Understanding board challenges: Q&A with CEO David Diestel
We asked our CEO David Diestel about the importance of understanding the distinct needs of each board and the industry trends that may impact your role. Read on to learn more about how other board members are addressing obstacles in their communities.
Q: What is the most impactful thing you’ve done at FirstService Residential since becoming CEO?A: “There are so many things that I’m proud of. But to narrow it down, it’s our people. One of the first things we talked about as an organization right from the start was that we wanted to elevate our level of service to the residents and boards we serve. At the time, although we were emerging from the pandemic facing inflation, catastrophic storms and weather-related events, as well as navigating the recent banking crisis, we still had to find ways to deliver on our promise.
So, our approach was to first focus, internally, on our people. Having the right people in the right places makes our service delivery that much easier to accomplish. We focused heavily on our company culture, by engaging with and listening to our associates, from the heart of the house to community managers to our frontline teams on property, and changing how we do business day-to-day.
Ultimately, it has paid off. We welcomed back over 1,100 associates in 2022 across the organization, which makes me believe we are living our values in the workplace and creating an environment where people want to join and grow. I couldn’t have been more honored when we received the Great Place to Work certification in both the U.S. and Canada. This certification is a testament to our commitment to delivering service with a smile. When our associates are engaged, we are better positioned as a company to support our board members and help carry out their community’s goals and vision.”
Q: Are there any changes on the horizon that will affect how boards conduct association business?A: “When we talk about changes that affect board business, there is much to consider. First and foremost, we need to look at technology. I think our industry is on the cusp of something exciting in terms of technology, especially if you consider where we are now compared to even 5 or 10 years ago. Up to this point, when you think of virtual board meetings or even electronic document signatures, the landscape of how a board conducts its business has already changed. But even more, consider artificial intelligence as an example, chatbots that can help answer resident questions or the evolving world of access control. It is clear that the industry itself will continue to progress.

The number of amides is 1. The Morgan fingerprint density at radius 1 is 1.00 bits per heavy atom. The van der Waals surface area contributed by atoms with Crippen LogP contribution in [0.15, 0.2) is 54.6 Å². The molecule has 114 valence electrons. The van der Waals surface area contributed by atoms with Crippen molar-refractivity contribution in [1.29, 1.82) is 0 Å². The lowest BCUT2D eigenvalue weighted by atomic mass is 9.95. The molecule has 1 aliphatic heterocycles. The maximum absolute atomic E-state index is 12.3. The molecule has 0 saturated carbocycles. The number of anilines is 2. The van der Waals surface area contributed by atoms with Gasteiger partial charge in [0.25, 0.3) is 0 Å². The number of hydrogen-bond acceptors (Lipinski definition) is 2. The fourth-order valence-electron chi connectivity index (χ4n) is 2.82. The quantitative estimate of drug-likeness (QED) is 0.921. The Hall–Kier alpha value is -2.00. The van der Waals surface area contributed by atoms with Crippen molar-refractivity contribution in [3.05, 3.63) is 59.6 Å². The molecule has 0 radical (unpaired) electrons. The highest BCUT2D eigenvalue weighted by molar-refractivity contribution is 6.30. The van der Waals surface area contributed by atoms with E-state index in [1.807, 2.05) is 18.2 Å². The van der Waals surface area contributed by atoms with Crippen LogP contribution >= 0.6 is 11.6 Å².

Next, would be the impact of new legislation. Right now, we are still seeing considerations for increased building safety and inspections, primarily associated with the building collapse in Surfside, Florida, over two years ago. Legislation in that area can have a domino effect regarding reserves, capital projects, and a building's general financial health. On top of that is a hardened insurance market with rising premiums or, in some cases, difficulty accessing coverage, especially with the same levels of coverage as in the past.
Even more current is the situation in the banking industry, which could have a trickle-down effect and impact our industry. Legislation and regulation that is sure to arise due to the latest bank collapse might increase the complexity around how operating and reserve accounts are managed, or it may simply cause boards to more closely examine the placement of its funds. In all scenarios, capital preservation and liquidity need to be top of mind for treasurers and finance committees.
The reality is that, although we can’t always pinpoint exactly what will happen or when, we can certainly be prepared while keeping our boards informed.”
Q: What is the most common challenge you hear about from board members, and how do you see communities address that problem?A: “All associations are unique. Co-ops, condos, HOAs, strata corporations… wherever you’re located, however, you define it, they will all have unique challenges. But, there tends to be one common challenge they all face, which is in their ability to meet the level of service their residents expect. Boards strive to be clearly in tune with their residents ,well enough to understand the needs and wants of those living there. Yet, it is a challenge, nonetheless.
Balancing service levels and resident expectations with the fiduciary duties of the board can be difficult. Owners and residents want certain things, but the board must figure out how that is accomplished while also being financially responsible. Often, we see changing demographics at the heart of this challenge. With the influx of new homeowners, there may be certain expectations about amenities and services that differ from the expectations of the long-term residents. The key is to engage and talk to all residents in order to improve and invest in the building for the future. The goal is to find out what they want and act on it.
Another challenge board members are facing is the insurance market. Unprecedented premium increases are placing a strain on communities and board members are looking for help. One solution FirstService Residential offers is access to our internal insurance experts, who can advocate on their behalf and alleviate pressure by helping to understand premiums and recommend proper coverage. Although we can’t change the market, we can help our boards navigate it."